A headline on yesterday's front page erroneously referred to Soviet Foreign Minister Eduard Shevardnadze as a Russian. Shevardnadze is a native of Soviet Georgia. (Published 11/21/87)
Secretary of State George P. Shultz plans to meet Soviet Foreign Minister Eduard Shevardnadze in Geneva Monday and Tuesday to prepare for next month's Washington summit after strong hints that the Soviet Union is moving closer toward withdrawal of its troops from Afghanistan, State Department officials said yesterday.
The hints of a shift, which emerged in discussions this week between Undersecretary of State Michael H. Armacost and Soviet Deputy Foreign Minister Yuli Vorontsov, included Soviet statements that a new round of U.N.-sponsored talks on Afghanistan is expected to begin by February and should be the last one needed in the five-year series.
The State Department sources said Vorontsov seemed to validate recent public statements from a Soviet official that a troop pullout could be completed seven to 12 months after an agreement, indicating a possibility that Soviet forces would be out of Afghanistan by the end of the Reagan administration.
Probing the emerging Soviet position on the Afghanistan war was described as one of several purposes of the Shultz-Shevardnadze meeting, which is to be formally announced in Washington and Moscow today and is to be the fourth round of talks by the two in little more than two months.
One topic at the meeting is to be the schedule for Soviet leader Mikhail Gorbachev's three days here, including the increasingly sticky issue of his possible appearance before a joint meeting of Congress.
House Minority Leader Robert H. Michel (R-Ill.) yesterday joined a GOP revolt against inviting Gorbachev to address Congress, calling it "a terrible mistake" that would give the summit "an inappropriate symbolic value."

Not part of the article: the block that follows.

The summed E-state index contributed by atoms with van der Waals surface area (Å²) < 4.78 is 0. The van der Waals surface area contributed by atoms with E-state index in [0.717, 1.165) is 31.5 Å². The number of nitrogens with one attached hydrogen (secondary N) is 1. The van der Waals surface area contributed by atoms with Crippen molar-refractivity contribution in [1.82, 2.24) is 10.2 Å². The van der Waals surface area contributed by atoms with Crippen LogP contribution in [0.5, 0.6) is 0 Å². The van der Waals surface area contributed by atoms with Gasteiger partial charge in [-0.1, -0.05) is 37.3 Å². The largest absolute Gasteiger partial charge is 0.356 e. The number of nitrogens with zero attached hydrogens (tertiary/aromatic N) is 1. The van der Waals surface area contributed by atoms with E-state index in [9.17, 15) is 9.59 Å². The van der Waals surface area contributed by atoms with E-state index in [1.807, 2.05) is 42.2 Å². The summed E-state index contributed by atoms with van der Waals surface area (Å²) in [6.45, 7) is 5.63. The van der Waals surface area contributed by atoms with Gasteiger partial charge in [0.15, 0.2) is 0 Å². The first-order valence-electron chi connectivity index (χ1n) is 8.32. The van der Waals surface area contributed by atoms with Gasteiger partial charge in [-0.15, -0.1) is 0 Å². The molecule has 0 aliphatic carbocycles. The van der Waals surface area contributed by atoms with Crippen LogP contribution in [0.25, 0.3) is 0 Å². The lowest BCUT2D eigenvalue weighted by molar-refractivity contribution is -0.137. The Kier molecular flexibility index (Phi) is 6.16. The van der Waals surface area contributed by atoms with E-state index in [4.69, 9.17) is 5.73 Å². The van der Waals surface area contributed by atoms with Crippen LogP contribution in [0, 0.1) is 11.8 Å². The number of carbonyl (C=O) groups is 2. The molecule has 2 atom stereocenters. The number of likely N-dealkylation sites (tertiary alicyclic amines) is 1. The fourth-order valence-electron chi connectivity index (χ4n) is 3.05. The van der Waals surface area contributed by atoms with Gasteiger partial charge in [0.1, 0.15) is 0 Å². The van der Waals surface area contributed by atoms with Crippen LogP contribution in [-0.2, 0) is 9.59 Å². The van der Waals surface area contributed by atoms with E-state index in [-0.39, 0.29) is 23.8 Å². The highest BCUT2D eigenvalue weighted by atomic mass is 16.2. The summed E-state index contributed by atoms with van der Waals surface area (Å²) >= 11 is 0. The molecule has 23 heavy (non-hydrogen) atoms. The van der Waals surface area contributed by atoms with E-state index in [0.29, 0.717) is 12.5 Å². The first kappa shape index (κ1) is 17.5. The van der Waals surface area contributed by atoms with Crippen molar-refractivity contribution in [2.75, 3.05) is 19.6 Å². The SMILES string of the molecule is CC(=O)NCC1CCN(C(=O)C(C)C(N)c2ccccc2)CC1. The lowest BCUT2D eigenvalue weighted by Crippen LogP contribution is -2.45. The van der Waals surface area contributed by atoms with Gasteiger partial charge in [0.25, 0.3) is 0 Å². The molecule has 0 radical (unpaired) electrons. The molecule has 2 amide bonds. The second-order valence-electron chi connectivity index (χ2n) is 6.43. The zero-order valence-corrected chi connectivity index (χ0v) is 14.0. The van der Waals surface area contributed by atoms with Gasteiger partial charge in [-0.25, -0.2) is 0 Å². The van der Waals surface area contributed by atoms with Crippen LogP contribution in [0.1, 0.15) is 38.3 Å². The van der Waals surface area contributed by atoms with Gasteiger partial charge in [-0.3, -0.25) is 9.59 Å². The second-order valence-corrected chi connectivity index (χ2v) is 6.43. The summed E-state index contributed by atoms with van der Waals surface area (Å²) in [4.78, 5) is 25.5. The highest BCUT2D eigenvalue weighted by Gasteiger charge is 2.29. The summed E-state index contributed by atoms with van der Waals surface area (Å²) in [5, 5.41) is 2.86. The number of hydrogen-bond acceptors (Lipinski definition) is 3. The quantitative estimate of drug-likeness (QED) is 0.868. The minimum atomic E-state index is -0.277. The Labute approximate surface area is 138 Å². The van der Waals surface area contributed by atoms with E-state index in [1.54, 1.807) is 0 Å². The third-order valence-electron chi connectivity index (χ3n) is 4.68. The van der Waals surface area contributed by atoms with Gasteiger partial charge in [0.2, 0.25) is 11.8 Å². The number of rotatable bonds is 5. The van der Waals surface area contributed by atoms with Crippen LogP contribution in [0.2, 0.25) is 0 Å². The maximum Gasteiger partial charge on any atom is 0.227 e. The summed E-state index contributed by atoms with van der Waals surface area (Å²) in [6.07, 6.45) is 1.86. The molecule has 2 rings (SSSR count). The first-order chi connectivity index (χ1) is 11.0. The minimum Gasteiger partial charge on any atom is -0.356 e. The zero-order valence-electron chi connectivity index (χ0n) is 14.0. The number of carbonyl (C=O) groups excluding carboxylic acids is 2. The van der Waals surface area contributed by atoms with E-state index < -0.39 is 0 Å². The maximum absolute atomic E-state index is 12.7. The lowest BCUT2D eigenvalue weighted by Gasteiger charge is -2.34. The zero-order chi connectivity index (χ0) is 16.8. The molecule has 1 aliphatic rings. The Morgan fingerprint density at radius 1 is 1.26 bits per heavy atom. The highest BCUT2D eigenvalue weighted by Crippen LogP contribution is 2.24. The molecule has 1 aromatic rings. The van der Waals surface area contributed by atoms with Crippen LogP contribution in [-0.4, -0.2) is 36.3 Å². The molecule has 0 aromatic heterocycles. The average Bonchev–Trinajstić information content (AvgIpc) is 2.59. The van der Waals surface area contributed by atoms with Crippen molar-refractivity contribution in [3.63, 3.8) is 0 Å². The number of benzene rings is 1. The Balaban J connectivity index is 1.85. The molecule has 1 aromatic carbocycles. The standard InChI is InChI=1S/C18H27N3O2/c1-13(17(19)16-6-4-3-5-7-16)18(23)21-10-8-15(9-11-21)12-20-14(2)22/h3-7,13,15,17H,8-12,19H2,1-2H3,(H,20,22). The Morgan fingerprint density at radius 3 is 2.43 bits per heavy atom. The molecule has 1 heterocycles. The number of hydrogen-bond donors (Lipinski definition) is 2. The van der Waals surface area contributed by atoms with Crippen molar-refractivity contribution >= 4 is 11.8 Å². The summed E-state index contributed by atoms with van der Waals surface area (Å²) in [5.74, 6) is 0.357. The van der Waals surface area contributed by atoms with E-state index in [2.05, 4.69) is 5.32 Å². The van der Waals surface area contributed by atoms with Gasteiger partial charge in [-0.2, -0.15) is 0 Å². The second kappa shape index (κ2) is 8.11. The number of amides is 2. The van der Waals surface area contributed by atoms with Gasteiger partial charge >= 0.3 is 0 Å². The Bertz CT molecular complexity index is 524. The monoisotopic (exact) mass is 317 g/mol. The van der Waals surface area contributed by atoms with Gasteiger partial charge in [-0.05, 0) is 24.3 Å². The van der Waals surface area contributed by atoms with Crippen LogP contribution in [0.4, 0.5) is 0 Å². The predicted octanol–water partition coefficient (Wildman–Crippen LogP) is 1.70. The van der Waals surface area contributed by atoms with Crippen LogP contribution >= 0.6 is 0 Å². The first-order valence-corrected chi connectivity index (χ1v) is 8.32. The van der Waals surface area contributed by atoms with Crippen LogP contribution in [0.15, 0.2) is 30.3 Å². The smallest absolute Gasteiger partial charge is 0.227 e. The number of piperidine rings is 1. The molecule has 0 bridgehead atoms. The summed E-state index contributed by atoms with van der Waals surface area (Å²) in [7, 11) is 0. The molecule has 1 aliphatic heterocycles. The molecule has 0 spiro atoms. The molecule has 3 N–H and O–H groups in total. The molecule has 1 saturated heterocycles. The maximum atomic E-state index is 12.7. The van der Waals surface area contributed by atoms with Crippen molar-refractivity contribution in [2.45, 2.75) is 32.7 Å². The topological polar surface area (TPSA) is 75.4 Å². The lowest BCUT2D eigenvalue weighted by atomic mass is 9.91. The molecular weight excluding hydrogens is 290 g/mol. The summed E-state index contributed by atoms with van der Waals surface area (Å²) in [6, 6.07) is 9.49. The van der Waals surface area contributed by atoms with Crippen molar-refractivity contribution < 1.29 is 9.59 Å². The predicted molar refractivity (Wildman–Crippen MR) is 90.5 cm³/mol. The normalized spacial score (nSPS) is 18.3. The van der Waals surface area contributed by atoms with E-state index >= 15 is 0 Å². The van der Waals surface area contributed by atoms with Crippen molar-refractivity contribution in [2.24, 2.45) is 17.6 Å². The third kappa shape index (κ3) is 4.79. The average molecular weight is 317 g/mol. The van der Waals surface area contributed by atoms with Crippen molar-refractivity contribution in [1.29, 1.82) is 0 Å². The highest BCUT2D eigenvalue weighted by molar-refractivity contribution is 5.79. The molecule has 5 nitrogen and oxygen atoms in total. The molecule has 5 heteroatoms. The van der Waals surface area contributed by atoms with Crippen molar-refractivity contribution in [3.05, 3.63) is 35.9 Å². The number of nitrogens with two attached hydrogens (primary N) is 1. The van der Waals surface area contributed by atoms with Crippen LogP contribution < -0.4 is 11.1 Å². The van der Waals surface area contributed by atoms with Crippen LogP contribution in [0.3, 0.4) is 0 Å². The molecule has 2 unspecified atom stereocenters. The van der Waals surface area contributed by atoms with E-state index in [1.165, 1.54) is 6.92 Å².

Michel's announcement, which followed a letter to President Reagan from 75 conservative House members opposing a Gorbachev address, put such an event in grave doubt.
White House spokesman Marlin Fitzwater said that "as far as we're concerned" Gorbachev has not been formally invited to address a joint congressional meeting and depicted such a formal session as only one of several proposals being considered as a means for Gorbachev to have contact with U.S. lawmakers.
The speech has been announced on Capitol Hill for Dec. 9, but the United States is waiting for a reply from the Soviets to a request that Reagan be allowed to address the Soviet people on television from the United States. Fitzwater said the Soviets have not sent word about how Gorbachev prefers to see the legislators, many of whom have visited him in the Kremlin.
A State Department official said another topic at the Geneva meeting will be final preparations for an intermediate-range nuclear forces (INF) treaty to be signed by Reagan and Gorbachev in their summit here Dec. 8-10. He said that these preparations seem to be "in good shape" and that Shultz hopes to spend little time on the subject.
INF negotiators are planning to work through the weekend trying to finish unsettled issues before Shultz and Shevardnadze arrive.
State Department spokesman Charles E. Redman said one issue still outstanding is Soviet presentation of complete data on the location of medium-range and shorter-range nuclear missiles to be dismantled and banned under the INF pact. "The Soviets say it will be forthcoming," Redman said.
Shultz, who is to leave here Sunday and return Wednesday after a briefing with NATO officials in Brussels, expects to spend considerable time with Shevardnadze seeking to lay groundwork for a summit breakthrough on strategic arms and space issues.
Both sides have identified completion of a strategic arms treaty to slash long-range nuclear arsenals as the top priority for the coming months, with the hope of signing the accord during a Reagan visit to Moscow in the first half of 1988.
Shultz and Shevardnadze also plan to discuss various regional questions, human rights and bilateral issues expected to come up at the summit, officials said.
Suggestions of a Soviet shift on Afghanistan are intriguing to U.S. officials because a Soviet decision to make public a withdrawal plan soon would improve the atmosphere for ratification of the INF treaty and of any follow-on strategic arms treaty that can be negotiated.
Vorontsov did not make clear to Armacost the composition of the Afghan government after withdrawal of Soviet forces, saying this is a decision for Afghans, State Department sources said. In the absence of an advance accord, Afghan resistance groups would probably fight it out with the communist-dominated government in Kabul.
The 11 previous rounds of indirect U.N.-sponsored talks between Pakistan and the Afghan government have aimed at working out a package deal including a cease-fire on all sides, U.S. and Soviet guarantees of an end to outside military aid and a program of national reconciliation.
But the composition of the post-withdrawal government has barely been addressed and is nowhere near resolution.